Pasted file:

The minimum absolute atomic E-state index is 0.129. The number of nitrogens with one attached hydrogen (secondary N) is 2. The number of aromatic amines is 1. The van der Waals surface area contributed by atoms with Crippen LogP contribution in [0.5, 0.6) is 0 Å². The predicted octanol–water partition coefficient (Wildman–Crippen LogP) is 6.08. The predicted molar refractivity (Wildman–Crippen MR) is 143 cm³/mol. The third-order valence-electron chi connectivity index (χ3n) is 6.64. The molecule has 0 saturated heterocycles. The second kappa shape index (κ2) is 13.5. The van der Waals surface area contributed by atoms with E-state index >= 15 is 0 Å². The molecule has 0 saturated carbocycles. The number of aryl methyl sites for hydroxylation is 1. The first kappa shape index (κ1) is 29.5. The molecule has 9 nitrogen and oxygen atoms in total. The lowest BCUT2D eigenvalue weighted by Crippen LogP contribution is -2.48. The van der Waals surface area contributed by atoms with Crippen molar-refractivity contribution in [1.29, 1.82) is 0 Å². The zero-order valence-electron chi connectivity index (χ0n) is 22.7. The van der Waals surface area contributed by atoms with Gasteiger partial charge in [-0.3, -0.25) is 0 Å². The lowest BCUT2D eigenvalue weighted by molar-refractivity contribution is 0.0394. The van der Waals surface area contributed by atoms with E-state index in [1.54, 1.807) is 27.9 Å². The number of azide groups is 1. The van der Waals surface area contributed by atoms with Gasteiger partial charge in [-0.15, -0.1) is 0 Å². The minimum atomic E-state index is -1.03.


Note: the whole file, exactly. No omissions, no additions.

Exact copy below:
The minimum absolute atomic E-state index is 0.129. The number of nitrogens with one attached hydrogen (secondary N) is 2. The number of aromatic amines is 1. The van der Waals surface area contributed by atoms with Crippen LogP contribution in [0.5, 0.6) is 0 Å². The predicted octanol–water partition coefficient (Wildman–Crippen LogP) is 6.08. The predicted molar refractivity (Wildman–Crippen MR) is 143 cm³/mol. The third-order valence-electron chi connectivity index (χ3n) is 6.64. The molecule has 0 saturated heterocycles. The second kappa shape index (κ2) is 13.5. The van der Waals surface area contributed by atoms with E-state index >= 15 is 0 Å². The molecule has 0 saturated carbocycles. The number of aryl methyl sites for hydroxylation is 1. The first kappa shape index (κ1) is 29.5. The molecule has 9 nitrogen and oxygen atoms in total. The lowest BCUT2D eigenvalue weighted by Crippen LogP contribution is -2.48. The van der Waals surface area contributed by atoms with Crippen molar-refractivity contribution in [1.29, 1.82) is 0 Å². The zero-order valence-electron chi connectivity index (χ0n) is 22.7. The van der Waals surface area contributed by atoms with Gasteiger partial charge in [-0.3, -0.25) is 0 Å². The lowest BCUT2D eigenvalue weighted by molar-refractivity contribution is 0.0394. The van der Waals surface area contributed by atoms with E-state index in [1.54, 1.807) is 27.9 Å². The number of azide groups is 1. The van der Waals surface area contributed by atoms with Gasteiger partial charge in [-0.15, -0.1) is 0 Å². The minimum atomic E-state index is -1.03.